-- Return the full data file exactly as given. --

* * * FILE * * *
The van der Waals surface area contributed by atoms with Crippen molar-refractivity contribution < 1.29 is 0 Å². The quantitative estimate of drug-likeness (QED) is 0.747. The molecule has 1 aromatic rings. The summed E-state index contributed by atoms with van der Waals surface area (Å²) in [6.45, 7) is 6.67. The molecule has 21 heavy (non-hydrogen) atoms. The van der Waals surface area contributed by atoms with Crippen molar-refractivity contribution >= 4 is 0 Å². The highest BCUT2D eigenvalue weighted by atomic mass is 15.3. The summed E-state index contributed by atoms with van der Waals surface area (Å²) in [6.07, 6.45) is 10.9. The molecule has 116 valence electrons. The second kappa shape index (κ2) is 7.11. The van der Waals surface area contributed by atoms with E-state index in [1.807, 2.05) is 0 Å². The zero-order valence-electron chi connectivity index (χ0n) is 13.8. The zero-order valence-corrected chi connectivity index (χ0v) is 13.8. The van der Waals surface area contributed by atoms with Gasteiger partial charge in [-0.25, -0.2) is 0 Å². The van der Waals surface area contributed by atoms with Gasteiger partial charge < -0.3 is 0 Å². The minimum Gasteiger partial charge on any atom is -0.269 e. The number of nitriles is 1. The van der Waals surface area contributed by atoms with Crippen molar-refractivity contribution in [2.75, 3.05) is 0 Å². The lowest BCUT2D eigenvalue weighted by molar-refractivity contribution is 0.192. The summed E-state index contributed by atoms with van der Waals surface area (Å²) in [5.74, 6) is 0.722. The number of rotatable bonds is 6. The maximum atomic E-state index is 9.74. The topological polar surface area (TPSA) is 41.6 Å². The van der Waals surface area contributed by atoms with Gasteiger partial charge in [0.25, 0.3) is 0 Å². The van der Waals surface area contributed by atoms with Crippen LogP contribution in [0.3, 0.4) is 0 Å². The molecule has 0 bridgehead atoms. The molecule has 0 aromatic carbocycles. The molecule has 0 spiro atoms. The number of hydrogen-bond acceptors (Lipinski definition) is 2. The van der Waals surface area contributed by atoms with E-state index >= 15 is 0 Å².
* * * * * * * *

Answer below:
The van der Waals surface area contributed by atoms with Crippen molar-refractivity contribution < 1.29 is 0 Å². The quantitative estimate of drug-likeness (QED) is 0.747. The molecule has 1 aromatic rings. The summed E-state index contributed by atoms with van der Waals surface area (Å²) in [6.45, 7) is 6.67. The molecule has 21 heavy (non-hydrogen) atoms. The van der Waals surface area contributed by atoms with Crippen molar-refractivity contribution >= 4 is 0 Å². The highest BCUT2D eigenvalue weighted by atomic mass is 15.3. The summed E-state index contributed by atoms with van der Waals surface area (Å²) in [6.07, 6.45) is 10.9. The molecule has 116 valence electrons. The second kappa shape index (κ2) is 7.11. The van der Waals surface area contributed by atoms with E-state index in [1.807, 2.05) is 0 Å². The zero-order valence-electron chi connectivity index (χ0n) is 13.8. The zero-order valence-corrected chi connectivity index (χ0v) is 13.8. The van der Waals surface area contributed by atoms with Gasteiger partial charge in [-0.25, -0.2) is 0 Å². The van der Waals surface area contributed by atoms with Gasteiger partial charge < -0.3 is 0 Å². The minimum Gasteiger partial charge on any atom is -0.269 e. The number of nitriles is 1. The van der Waals surface area contributed by atoms with Crippen molar-refractivity contribution in [2.75, 3.05) is 0 Å². The lowest BCUT2D eigenvalue weighted by molar-refractivity contribution is 0.192. The summed E-state index contributed by atoms with van der Waals surface area (Å²) in [5.74, 6) is 0.722. The number of rotatable bonds is 6. The maximum atomic E-state index is 9.74. The topological polar surface area (TPSA) is 41.6 Å². The van der Waals surface area contributed by atoms with Gasteiger partial charge in [0.25, 0.3) is 0 Å². The van der Waals surface area contributed by atoms with Crippen LogP contribution in [0.3, 0.4) is 0 Å². The molecule has 0 bridgehead atoms. The molecule has 0 aromatic carbocycles. The molecule has 0 spiro atoms. The number of hydrogen-bond acceptors (Lipinski definition) is 2. The van der Waals surface area contributed by atoms with E-state index >= 15 is 0 Å².